Crowd pleaser

Crowd pleaser

Renowned Russian violinist enchants RBSO audience with intimate, authoritative performance

Crowd pleaser
(Photos courtesy of RBSO)

The Royal Bangkok Symphony Orchestra has for a very long time enjoyed the enthusiastic support of a sizeable, loyal local cohort of music aficionados who attend many (in a few cases, all) of each season's concerts as a significant part of their essential cultural experience. Following the latest outing by Thailand's most august classical symphony orchestra, a particularly ardent concertgoer who follows the entire Bangkok music scene very closely could be overheard stating in the foyer: "That was one of the finest concerts I have ever heard by the RBSO!"

Joined on this occasion by the impressively authoritative Russian violinist Eugenia Karni, Tchaikovsky's evergreen Violin Concerto received a particularly invigorating interpretation by the amassed forces, with German-Indonesian guest conductor Adrian Prabava bringing out all of the exquisite subtleties of this sunniest of scores, while allowing the soloist to sail atop the texture with a blissful expressivity. One could immediately anticipate something special from the way that Karni engaged herself so persuasively with the first subject of the concerto -- coaxingly at first, building assertively with the double-stopped reprise. Every subsequent phrase ensued with an effortless vitality, while her interpretive style came across very much in the traditional Russian, romantic manner.

Playing on a Vincenzo Panormo violin built in Paris in 1975, her liberal utilisation of rubato and wide dynamic contrasts were unashamedly free, as she spun her sound like a supreme singer, often reducing the tone quickly from forte to subito pianissimo and then back again in true bel canto fashion. She managed this technique quite demurely, notably with the second subject of the first movement and once again in the second movement canzonetta. This central movement was so lovingly played, characterised by a wonderfully natural flow. There was indeed a rare intimacy about her playing, which sat well with the attentive ranks of the Royal Bangkok Symphony Orchestra.

However, in many ways it was the wild Cossack-dancing finale that sent this convincing interpretation spinning into the orbit of the very best. The partnership with conductor Adrian Prabava could hardly have been any tighter as the finale abruptly picked up the tempo. Here she avoided the often heard rhetorical slacking of tempo at this crucial juncture. Instead Karni responded to the fiery orchestral introduction in kind, pressing forward with an iron will.

Known primarily as a concertmaster, from 2014-2019 Karni was first concertmaster with the Nordwestdeutsche Philharmonie and from 2020-2021 with the Südwestdeutsche Philharmonie in Konstanz. Since 2022, she has been second concertmaster of the Bern Symphony Orchestra and first concertmaster of the Orchestre de Chambre de Fribourg. Her first appearance with the Royal Bangkok Symphony Orchestra was indeed as concertmaster, in a memorable performance of Brahms' Symphony No.4 in 2019. Hence, the sense that Karni was to some extent the first among equals here on the stage of the TCC made for especially telling interplay with her RBSO colleagues. This performance shall long be remembered for its consistent imagination, flair and exceptionally clean playing.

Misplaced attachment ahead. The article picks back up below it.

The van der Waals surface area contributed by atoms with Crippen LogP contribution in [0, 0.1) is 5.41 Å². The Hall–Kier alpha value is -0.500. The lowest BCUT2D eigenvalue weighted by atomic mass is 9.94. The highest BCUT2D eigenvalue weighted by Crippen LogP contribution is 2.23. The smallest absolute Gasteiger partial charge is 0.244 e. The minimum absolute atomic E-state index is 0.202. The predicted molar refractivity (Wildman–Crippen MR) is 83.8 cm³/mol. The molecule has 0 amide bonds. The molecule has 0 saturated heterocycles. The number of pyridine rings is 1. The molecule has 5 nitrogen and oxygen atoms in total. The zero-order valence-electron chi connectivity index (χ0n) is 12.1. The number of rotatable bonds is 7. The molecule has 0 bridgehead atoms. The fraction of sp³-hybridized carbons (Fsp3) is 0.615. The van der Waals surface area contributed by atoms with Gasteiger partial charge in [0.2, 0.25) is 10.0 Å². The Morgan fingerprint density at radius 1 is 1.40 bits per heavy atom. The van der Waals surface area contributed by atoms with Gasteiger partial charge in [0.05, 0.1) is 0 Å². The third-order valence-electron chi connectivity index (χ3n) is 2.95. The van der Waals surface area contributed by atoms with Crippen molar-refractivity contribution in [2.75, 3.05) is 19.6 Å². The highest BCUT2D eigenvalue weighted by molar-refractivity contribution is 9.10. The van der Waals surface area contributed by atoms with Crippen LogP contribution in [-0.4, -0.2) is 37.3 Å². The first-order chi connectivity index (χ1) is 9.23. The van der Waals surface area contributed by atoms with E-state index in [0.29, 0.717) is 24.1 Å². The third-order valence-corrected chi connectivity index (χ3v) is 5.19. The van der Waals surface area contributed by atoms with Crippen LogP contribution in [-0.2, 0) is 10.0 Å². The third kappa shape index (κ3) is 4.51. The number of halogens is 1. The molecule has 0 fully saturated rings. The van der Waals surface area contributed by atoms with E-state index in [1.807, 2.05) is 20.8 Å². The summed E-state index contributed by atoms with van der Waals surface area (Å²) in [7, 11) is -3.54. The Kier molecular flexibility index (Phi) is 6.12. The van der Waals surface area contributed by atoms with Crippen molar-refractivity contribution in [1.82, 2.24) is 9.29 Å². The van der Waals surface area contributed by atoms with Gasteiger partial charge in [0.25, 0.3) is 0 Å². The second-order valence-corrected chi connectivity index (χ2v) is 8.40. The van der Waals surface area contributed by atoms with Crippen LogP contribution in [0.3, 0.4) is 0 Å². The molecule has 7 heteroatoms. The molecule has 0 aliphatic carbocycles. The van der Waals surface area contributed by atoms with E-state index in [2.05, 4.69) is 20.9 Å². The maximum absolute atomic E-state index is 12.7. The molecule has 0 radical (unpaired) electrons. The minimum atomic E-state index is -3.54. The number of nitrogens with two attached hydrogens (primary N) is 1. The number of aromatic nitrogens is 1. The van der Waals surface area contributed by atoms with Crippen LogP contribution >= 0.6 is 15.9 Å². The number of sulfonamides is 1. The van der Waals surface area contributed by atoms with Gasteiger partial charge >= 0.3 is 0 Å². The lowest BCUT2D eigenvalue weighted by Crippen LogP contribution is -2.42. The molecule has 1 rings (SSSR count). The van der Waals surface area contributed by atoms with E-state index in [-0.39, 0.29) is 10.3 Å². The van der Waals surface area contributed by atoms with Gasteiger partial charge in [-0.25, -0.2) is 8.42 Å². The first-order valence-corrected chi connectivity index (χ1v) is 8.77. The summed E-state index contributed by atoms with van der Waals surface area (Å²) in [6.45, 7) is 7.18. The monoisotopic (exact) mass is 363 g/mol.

The Royal Bangkok Symphony Orchestra featuring violin soloist Eugenia Karni.

Maestro Prabava began the concert with Sibelius' rousing Finlandia, opening with a series of searing brass statements that gave way to a more pastoral woodwind section passage, then followed by a supplicating hymn heard in the strings. Effectively a second national anthem for Finland, the RBSO was fully galvanised from the very start and entered wholeheartedly into the spirit of the piece.

After the interval he then conducted a truly beautiful work from the orchestral repertoire -- Schumann's Symphony No.4 In D Minor. The four movements flow together without interruption, effecting an ingeniously novel cyclic form whereby the composer's famous "Clara motif", for example, reappears at significant moments throughout the work. Prabava was clearly most attentive to this aspect of Schumann's culminating symphonic masterpiece. The first movement's final cadence lead directly into the Romanze: Ziemlich Langsam with the smoothest of temporal gear-changes. Here a far more intimate, songlike world featured a beautiful lamenting melody in the solo oboe and cello. This was later taken up by solo violin obbligato, played convincingly by RBSO concertmaster Bing Han.

The scherzo was full of jovial ferocity, interrupted only by the flowing repose of a sublime trio section, which itself faded into the quiet mystery of the bridge section into the final movement. (This is Schumann's tribute to the parallel moment in Beethoven's Fifth Symphony.)

The finale then erupted with euphoric joy and an exhilarating forward momentum. References to the preceding movements were crisply articulated by Prabava, not least the Clara motif, which received a resoundingly celebratory statement in the French horns. The exuberant coda section then duly brought this great cyclic drama to a thrilling conclusion.

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